By Ivan W. Parkins


The prevailing view of free speech and free press is one that I like to call verbal laissez faire.  It prevails in the sense that most intellectual and legal authorities, including the United States Supreme Court, accept it.  It is laissez faire not only because it requires that government keep its hands off, but also because it contends that free competition will produce the best results.


In the literature and cases dealing with free speech and press the term laissez faire is rarely applied.  Frequently, however, John Milton is quoted from AREOPAGITICA.  “Let truth and error struggle. Who ever knew truth to be gotten the better of in a fair fight?”  Much quoted also is Justice Holmes’s statement. “...the best test of truth is the power of the thought to get itself accepted in the competition of the market…”  Freedom from government and competition as the way to obtain good results are the predominant themes of free expression theory.  They are the heart of laissez faire doctrine in economics; why are they not call laissez faire in verbal endeavors?


Actually, our intellectual and legal authorities have, most of them, rejected economic laissez faire at the same time they have adopted the parallel verbal theory.  The Supreme Court, which early in this century gave constitutional priority to freedom of contract and related ideas of economic laissez faire, has, especially since World War II, given preference to liberties associated with speech and press.  At the same time, the Court has stated, with very little qualification, that legislatures may regulate economic activities in any manner that a majority of legislators believe to be necessary.  Thus, verbal freedoms and economic freedoms are treated as unrelated in nature and essentially different in priority as legal rights.


H.R.COASE of the University of Chicago Law School has written, provocatively, on one aspect of the problem.  Why, asks Coase, if freedom and competition for popular acceptance are the best means of selecting other ideas, should not laissez faire apply to commercial advertising?  In fact, at the same time that most speech and publication were gaining almost absolute freedom in America, the Federal Trade Commission gained increased authority over advertising.  Recently, under Chief Justice Burger, the Supreme Court has shown some sensitivity to the anomaly, but most of our intellectual and legal authorities ignore it.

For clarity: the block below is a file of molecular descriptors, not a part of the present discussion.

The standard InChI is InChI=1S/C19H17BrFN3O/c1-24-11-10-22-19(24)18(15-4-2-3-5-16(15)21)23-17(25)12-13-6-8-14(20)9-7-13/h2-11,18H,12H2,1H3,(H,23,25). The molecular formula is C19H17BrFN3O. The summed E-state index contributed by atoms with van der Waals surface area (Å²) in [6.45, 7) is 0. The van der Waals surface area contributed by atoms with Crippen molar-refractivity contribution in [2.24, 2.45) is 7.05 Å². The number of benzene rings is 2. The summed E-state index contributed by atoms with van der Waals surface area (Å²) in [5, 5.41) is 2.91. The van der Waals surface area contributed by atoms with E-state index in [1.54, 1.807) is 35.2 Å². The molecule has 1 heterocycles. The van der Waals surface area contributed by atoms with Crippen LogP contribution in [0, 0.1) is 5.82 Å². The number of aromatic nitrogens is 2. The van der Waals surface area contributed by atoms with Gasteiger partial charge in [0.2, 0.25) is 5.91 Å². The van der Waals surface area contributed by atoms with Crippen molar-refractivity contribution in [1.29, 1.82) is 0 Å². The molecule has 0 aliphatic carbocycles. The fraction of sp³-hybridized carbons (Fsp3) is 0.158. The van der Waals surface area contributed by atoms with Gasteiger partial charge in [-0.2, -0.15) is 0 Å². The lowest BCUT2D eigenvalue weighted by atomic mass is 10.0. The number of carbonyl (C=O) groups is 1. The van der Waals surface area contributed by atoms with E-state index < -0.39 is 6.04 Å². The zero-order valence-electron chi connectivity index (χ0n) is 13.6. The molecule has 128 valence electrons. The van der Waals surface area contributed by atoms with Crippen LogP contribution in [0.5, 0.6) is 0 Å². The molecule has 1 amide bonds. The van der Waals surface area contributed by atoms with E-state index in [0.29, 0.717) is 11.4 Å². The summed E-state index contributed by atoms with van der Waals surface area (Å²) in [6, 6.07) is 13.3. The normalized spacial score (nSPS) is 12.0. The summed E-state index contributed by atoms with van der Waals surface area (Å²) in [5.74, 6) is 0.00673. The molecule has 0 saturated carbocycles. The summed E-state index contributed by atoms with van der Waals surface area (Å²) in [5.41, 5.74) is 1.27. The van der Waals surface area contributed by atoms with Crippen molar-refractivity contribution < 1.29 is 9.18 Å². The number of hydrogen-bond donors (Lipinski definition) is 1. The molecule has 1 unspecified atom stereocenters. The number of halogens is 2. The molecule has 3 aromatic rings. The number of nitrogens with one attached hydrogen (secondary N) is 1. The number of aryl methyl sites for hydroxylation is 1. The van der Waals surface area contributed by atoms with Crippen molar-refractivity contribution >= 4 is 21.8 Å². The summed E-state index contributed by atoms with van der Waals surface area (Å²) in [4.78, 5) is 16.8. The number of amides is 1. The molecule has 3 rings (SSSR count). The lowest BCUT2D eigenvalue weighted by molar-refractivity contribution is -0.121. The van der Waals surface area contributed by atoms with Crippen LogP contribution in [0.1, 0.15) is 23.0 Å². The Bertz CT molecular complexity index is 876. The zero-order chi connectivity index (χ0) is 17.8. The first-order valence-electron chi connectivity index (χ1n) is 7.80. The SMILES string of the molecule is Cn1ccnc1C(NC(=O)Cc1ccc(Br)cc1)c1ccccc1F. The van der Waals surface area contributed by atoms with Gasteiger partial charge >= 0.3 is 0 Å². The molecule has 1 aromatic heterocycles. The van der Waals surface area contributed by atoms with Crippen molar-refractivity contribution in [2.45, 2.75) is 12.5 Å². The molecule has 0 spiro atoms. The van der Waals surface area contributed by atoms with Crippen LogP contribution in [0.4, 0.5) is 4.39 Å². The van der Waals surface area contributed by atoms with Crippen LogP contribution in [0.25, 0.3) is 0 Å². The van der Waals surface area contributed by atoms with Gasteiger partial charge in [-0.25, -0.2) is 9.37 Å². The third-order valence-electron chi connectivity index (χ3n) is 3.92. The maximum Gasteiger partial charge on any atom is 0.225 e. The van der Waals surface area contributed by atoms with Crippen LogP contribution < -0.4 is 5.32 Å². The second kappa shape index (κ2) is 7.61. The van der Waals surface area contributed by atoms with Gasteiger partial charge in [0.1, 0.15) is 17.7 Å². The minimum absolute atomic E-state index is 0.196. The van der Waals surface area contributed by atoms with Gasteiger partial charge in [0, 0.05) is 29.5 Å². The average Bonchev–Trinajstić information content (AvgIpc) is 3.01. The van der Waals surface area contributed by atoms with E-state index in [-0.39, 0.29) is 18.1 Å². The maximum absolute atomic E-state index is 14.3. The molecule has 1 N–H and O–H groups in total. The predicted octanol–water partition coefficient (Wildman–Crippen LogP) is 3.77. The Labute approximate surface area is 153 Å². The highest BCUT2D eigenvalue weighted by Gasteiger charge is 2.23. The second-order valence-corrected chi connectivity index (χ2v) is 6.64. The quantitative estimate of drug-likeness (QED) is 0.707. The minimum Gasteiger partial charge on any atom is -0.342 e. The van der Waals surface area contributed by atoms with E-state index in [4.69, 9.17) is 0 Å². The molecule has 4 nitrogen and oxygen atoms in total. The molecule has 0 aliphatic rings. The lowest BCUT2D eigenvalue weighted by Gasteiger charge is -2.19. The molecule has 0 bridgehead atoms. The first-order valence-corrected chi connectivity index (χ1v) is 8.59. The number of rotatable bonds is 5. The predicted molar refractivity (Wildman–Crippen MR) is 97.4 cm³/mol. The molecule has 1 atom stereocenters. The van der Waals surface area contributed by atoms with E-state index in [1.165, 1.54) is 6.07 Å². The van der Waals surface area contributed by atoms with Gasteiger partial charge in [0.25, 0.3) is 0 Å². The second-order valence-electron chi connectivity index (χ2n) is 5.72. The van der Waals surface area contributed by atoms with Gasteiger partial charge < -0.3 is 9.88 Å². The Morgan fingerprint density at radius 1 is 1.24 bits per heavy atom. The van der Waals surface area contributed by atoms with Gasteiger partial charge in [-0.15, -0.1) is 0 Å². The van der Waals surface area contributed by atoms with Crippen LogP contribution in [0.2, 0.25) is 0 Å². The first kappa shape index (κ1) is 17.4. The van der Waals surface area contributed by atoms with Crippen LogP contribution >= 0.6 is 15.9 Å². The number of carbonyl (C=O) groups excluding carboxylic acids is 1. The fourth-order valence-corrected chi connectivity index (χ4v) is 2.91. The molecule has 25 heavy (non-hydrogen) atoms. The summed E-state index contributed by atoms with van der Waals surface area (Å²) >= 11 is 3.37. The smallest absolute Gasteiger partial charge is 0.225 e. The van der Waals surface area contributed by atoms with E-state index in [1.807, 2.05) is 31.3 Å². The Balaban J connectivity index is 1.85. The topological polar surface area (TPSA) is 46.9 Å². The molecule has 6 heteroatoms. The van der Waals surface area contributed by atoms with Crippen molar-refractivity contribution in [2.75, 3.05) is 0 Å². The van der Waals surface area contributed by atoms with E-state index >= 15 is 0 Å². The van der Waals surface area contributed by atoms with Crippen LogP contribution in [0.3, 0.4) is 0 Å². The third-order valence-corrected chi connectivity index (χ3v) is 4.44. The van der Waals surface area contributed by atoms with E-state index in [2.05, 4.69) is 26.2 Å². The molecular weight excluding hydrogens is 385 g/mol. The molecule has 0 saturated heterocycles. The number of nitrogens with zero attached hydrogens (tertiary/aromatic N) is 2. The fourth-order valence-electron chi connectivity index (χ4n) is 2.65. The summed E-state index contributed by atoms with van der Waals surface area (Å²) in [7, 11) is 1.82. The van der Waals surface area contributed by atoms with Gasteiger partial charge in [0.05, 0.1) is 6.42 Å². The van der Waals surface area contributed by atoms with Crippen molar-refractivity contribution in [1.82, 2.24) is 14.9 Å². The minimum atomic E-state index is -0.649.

One especially influential book of the past generation has been J.K. Galbraith’s AFFLUENT SOCIETY.  Galbraith contends that traditional values of American society were shaped by economic scarcity, and emphasized freedom and hard work as aids to production.  Now, however, we can produce more goods than we need, and Galbraith thinks that our values should be directed to how that product is distributed.  Perhaps the most interesting implication of Galbraith’s reasoning is one of which he takes no notice.  Galbraith’s theory can be applied to verbal endeavors as well as to economics.


Certainly when Milton wrote (17th century), and probably even as late the time of Holmes (early 20th century), information and ideas were often scarce.  Freedom to produce and distribute more information and ideas was vital to achieving a better informed public.  Since WWII, however, the amount and variety of information and ideas available has exceeded what any individual could sort through and understand.  May we not have reached the point where problems of selecting for mass distribution are more important than increasing our production of information and ideas?  Is verbal laissez faire really relevant to the age of television?


We regulate economic competition partly because inequalities of wealth seem to make that competition unfair.  Is access to the mass media of verbal expression distributed more equitably than access to the commercial and banking resources of the nation?  Most of us have less to do with interest rates than David Rockefeller does; we also have less influence upon the news than Walter Cronkite.


My main point is that there are many significant similarities between both the theories and the practical problems involved in economic and verbal laissez faire. One can make a strong case that both theories are essentially sound and have on the whole served well.  One can criticize both for the monopolies, dishonest behavior, and inequalities among competitors which sometimes corrupt them in practice.  It may seem less evident, but it is not unreasonable to contend that both forms of laissez faire suffer from flaws that make it desirable that alternatives be adopted.


Regarding economic and verbal laissez faire: the one position that is most difficult to support, least consistent and least reasonable, is that one form is grossly inadequate and the other incomparably superior to any alternative.  That is precisely the view taken by America’s intellectual and legal establishments.  It is reason enough for the rest of us to doubt the capacity of those establishments to lead us.

The following series of articles are on Romney,  Health Care and the Media.

Joe Biden’s recent outburst on murders and rapes,

corresponds with the greater "progressive surge from the 1960s and since”  See chart below.